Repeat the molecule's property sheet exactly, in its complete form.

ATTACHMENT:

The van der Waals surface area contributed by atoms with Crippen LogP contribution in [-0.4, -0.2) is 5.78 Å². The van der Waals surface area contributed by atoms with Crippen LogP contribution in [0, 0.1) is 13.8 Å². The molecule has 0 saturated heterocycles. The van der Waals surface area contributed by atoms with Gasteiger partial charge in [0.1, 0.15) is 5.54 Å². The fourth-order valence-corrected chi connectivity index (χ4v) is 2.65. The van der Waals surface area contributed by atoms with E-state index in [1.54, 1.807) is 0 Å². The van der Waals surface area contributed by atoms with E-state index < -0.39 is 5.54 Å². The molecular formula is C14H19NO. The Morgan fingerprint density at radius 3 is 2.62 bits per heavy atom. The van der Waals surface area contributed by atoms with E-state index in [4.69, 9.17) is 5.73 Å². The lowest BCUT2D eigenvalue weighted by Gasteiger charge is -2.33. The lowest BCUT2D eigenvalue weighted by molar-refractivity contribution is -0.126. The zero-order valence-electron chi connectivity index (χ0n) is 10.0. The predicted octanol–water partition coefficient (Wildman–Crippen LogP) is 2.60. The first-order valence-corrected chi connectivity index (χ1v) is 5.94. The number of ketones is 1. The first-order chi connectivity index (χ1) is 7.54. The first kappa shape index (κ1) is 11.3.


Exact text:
The van der Waals surface area contributed by atoms with Crippen LogP contribution in [-0.4, -0.2) is 5.78 Å². The van der Waals surface area contributed by atoms with Crippen LogP contribution in [0, 0.1) is 13.8 Å². The molecule has 0 saturated heterocycles. The van der Waals surface area contributed by atoms with Gasteiger partial charge in [0.1, 0.15) is 5.54 Å². The fourth-order valence-corrected chi connectivity index (χ4v) is 2.65. The van der Waals surface area contributed by atoms with E-state index in [1.54, 1.807) is 0 Å². The van der Waals surface area contributed by atoms with E-state index < -0.39 is 5.54 Å². The molecular formula is C14H19NO. The Morgan fingerprint density at radius 3 is 2.62 bits per heavy atom. The van der Waals surface area contributed by atoms with E-state index in [4.69, 9.17) is 5.73 Å². The lowest BCUT2D eigenvalue weighted by Gasteiger charge is -2.33. The lowest BCUT2D eigenvalue weighted by molar-refractivity contribution is -0.126. The zero-order valence-electron chi connectivity index (χ0n) is 10.0. The predicted octanol–water partition coefficient (Wildman–Crippen LogP) is 2.60. The first-order valence-corrected chi connectivity index (χ1v) is 5.94. The number of ketones is 1. The first-order chi connectivity index (χ1) is 7.54. The first kappa shape index (κ1) is 11.3.